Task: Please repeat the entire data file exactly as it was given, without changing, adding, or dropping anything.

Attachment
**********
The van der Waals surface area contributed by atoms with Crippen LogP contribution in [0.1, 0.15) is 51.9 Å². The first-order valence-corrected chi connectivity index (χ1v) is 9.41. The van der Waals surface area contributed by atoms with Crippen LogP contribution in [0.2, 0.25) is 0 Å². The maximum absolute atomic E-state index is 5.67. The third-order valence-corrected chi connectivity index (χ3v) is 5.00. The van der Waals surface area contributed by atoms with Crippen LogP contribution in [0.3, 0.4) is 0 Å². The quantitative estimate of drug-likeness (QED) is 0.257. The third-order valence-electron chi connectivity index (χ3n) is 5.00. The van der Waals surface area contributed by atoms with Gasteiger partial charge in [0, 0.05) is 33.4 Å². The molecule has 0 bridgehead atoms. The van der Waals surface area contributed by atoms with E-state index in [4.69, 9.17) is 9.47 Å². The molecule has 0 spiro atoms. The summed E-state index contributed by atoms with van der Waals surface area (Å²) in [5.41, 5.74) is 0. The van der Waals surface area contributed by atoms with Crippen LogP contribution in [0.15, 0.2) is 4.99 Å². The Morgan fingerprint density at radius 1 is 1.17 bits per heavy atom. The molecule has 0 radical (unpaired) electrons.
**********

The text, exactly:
The van der Waals surface area contributed by atoms with Crippen LogP contribution in [0.1, 0.15) is 51.9 Å². The first-order valence-corrected chi connectivity index (χ1v) is 9.41. The van der Waals surface area contributed by atoms with Crippen LogP contribution in [0.2, 0.25) is 0 Å². The maximum absolute atomic E-state index is 5.67. The third-order valence-corrected chi connectivity index (χ3v) is 5.00. The van der Waals surface area contributed by atoms with Crippen LogP contribution in [0.3, 0.4) is 0 Å². The quantitative estimate of drug-likeness (QED) is 0.257. The third-order valence-electron chi connectivity index (χ3n) is 5.00. The van der Waals surface area contributed by atoms with Gasteiger partial charge in [0, 0.05) is 33.4 Å². The molecule has 0 bridgehead atoms. The van der Waals surface area contributed by atoms with E-state index in [4.69, 9.17) is 9.47 Å². The molecule has 0 spiro atoms. The summed E-state index contributed by atoms with van der Waals surface area (Å²) in [5.41, 5.74) is 0. The van der Waals surface area contributed by atoms with Crippen LogP contribution in [0.15, 0.2) is 4.99 Å². The Morgan fingerprint density at radius 1 is 1.17 bits per heavy atom. The molecule has 0 radical (unpaired) electrons.